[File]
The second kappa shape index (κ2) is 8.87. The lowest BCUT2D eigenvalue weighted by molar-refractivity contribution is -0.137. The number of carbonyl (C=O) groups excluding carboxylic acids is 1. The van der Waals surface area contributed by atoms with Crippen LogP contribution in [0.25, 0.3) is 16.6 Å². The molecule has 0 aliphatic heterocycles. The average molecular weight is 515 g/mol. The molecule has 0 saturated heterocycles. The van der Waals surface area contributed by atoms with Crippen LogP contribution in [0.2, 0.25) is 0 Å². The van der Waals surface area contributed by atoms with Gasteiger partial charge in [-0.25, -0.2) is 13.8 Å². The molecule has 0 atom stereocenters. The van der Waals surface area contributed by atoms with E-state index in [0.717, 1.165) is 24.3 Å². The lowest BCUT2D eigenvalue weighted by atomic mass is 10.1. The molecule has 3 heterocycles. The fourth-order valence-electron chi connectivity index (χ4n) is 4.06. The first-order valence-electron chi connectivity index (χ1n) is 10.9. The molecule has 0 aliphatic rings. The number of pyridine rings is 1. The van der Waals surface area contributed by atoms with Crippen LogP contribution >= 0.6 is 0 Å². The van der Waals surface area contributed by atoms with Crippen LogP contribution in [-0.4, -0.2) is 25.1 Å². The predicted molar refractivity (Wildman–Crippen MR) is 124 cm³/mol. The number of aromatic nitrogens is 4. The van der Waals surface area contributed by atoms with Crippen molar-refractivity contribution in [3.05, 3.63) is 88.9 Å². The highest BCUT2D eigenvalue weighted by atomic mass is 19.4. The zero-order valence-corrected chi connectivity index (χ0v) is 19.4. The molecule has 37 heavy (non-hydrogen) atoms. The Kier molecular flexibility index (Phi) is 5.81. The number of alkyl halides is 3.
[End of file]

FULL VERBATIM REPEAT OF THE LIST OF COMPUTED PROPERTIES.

The second kappa shape index (κ2) is 8.87. The lowest BCUT2D eigenvalue weighted by molar-refractivity contribution is -0.137. The number of carbonyl (C=O) groups excluding carboxylic acids is 1. The van der Waals surface area contributed by atoms with Crippen LogP contribution in [0.25, 0.3) is 16.6 Å². The molecule has 0 aliphatic heterocycles. The average molecular weight is 515 g/mol. The molecule has 0 saturated heterocycles. The van der Waals surface area contributed by atoms with Crippen LogP contribution in [0.2, 0.25) is 0 Å². The van der Waals surface area contributed by atoms with Gasteiger partial charge in [-0.25, -0.2) is 13.8 Å². The molecule has 0 atom stereocenters. The van der Waals surface area contributed by atoms with E-state index in [0.717, 1.165) is 24.3 Å². The lowest BCUT2D eigenvalue weighted by atomic mass is 10.1. The molecule has 3 heterocycles. The fourth-order valence-electron chi connectivity index (χ4n) is 4.06. The first-order valence-electron chi connectivity index (χ1n) is 10.9. The molecule has 0 aliphatic rings. The number of pyridine rings is 1. The van der Waals surface area contributed by atoms with Crippen LogP contribution >= 0.6 is 0 Å². The van der Waals surface area contributed by atoms with Crippen LogP contribution in [-0.4, -0.2) is 25.1 Å². The predicted molar refractivity (Wildman–Crippen MR) is 124 cm³/mol. The number of aromatic nitrogens is 4. The van der Waals surface area contributed by atoms with Crippen molar-refractivity contribution in [3.05, 3.63) is 88.9 Å². The highest BCUT2D eigenvalue weighted by atomic mass is 19.4. The zero-order valence-corrected chi connectivity index (χ0v) is 19.4. The molecule has 37 heavy (non-hydrogen) atoms. The Kier molecular flexibility index (Phi) is 5.81. The number of alkyl halides is 3.